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Who's Spending Big Dollars in the Sun Belt?

The USA TODAY staff tabulated their yearly NCAA Finances Report, revealing who among the Sun Belt is paying to play, and who's not.

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The Texas State Bobcats are the Sun Belt's big spenders.
The Texas State Bobcats are the Sun Belt's big spenders.
Troy Taormina-USA TODAY Sports

New Flash: college sports programs are expensive. But if you want to throw your cowboy hat into the rodeo, you got to pony up. And if you haven't signed an enormous deal with ESPN, Nike, Under Armor or Adidas, you're likely ponying with somebody else's money.

Of the 231 athletic programs featured in the USA TODAY financial report, 220 required a subsidy to help pay the bills. What does that mean? Well, these programs simply didn't make enough box office jack to cover all their costs. So the athletic department had to cash in on student fees, institutional support, administration support and/or government aid to make ends meet.

Nice things cost money, kids.

In the Sun Belt, we're borrowing money from Peter to pay Paul all the time. A whopping 76.8% of Georgia State's athletic budget is subsidized. On the other side of the coin, both Louisiana schools (ULL and ULM) depend on a respectable less-than-36% in subsidies (state budget crises and all). Why is less-than 36% respectable? Of the 220 programs reliant on subsidies, only 68 programs fund less-than-50% of its budgets with non-revenue generated funds.

Sun Belt Program Expenses (2015) % Subsidy
UL-Monroe $12,801,041.00 33.15%
Georgia Southern $20,172,581.00 65.28%
Louisiana $23,034,683.00 35.24%
Troy $27,056,669.00 75.45%
South Alabama $25,123,468.00 70.73%
Georgia State $27,586,906.00 76.85%
Arkansas State $29,211,785.00 48.06%
Appalachian State $30,648,792.00 65.50%
Texas State $33,908,581.00 69.73%
Football Only
New Mexico State $26,874,116.00 68.59%
Idaho $19,248,132.00 53.05%
Little Rock $9,855,082.00 67.09%
UT-Arlington $11,748,874.00 77.89%

Only public schools are required to disclose financials.

Is the Sun Belt the only G5 conference receiving financial aid? (A: Nope)

We can't all be the SEC, who raked in $527M in gold coins from ESPN in 2015. Most of us are just working Joes trying to pay for some new turf and maybe an indoor practice facility. And yeah, all of us need a little help from our friends. When it comes to subsidizing sports programs, the Sun Belt is no better or much worse than anyone else in the Group of Five.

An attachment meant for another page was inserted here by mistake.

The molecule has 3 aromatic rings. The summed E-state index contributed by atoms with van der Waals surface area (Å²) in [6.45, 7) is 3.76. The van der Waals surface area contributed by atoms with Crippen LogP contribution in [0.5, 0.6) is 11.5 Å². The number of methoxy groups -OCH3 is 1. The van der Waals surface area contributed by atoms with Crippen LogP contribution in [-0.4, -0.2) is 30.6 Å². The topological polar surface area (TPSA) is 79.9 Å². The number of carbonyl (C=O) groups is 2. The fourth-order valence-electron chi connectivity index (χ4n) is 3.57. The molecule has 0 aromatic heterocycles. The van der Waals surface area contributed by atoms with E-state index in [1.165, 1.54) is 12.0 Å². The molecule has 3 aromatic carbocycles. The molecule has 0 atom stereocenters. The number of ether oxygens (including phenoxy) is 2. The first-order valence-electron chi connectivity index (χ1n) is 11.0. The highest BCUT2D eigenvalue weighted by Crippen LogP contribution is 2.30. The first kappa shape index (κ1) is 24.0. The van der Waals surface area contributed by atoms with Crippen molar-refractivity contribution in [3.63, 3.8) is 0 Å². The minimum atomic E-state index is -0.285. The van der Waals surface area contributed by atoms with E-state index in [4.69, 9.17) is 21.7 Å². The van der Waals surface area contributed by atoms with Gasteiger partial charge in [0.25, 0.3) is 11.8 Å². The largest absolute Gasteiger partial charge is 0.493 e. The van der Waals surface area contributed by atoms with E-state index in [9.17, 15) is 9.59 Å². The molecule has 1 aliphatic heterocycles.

G5 Conference Avg Subsidy %
MAC 64.04%
Sun Belt 59.77%
CUSA 58.37%
MWC 46.27%
AAC 45.11%

The AAC is a little weird because only seven schools reported revenue, but the teams that reported pay most of their way. The Mountain West is fairly self sufficient, too. The neediest G5 is Florida International of Conference USA, which collects $23,620,086 in subsidies, or 82.55% of its budget. Boise State of the Mountain West weighs in with the G5's lowest subsidy percentage (28.34%). Second lowest? UL-Monroe of the Sun Belt (33.15%).

Does spending money in the Sun Belt show in the win column?

They say defense wins championships, and maybe they're right, because it's not straight cash, homie. The Texas Longhorns are spending the most loot than any college program ($173,248,133) and they don't have much bling to show for it in the Big Three sports.

In the Sun Belt, the top five spenders are South Alabama, Georgia State, Arkansas State, Appalachian State and Texas State. In the past three years, Arkansas State has two football titles. Georgia State has a pair of basketball championships. And South Alabama has a baseball trophy. The Bobcats, who spends the most, appear to be receiving the least bang for their buck. But overall, investing is winning.

Then again, Georgia Southern (Sun Belt football champion, 2014) and ULL (Sun Belt baseball champion 2014) are two of the conference's pinchiest of penny pinchers, and both have enjoyed measures of success.

Last Thought: Maybe the Sun Belt is missing an investment opportunity with New Mexico State.

Early this year, the Sun Belt shot-blocked Idaho and New Mexico State out of the conference (after 2017). But the Aggies are investing significant doubloons in sports, and would rank with the upper-spenders of the Sun Belt. Can the Sun Belt really afford to turn its back on New Mexico State?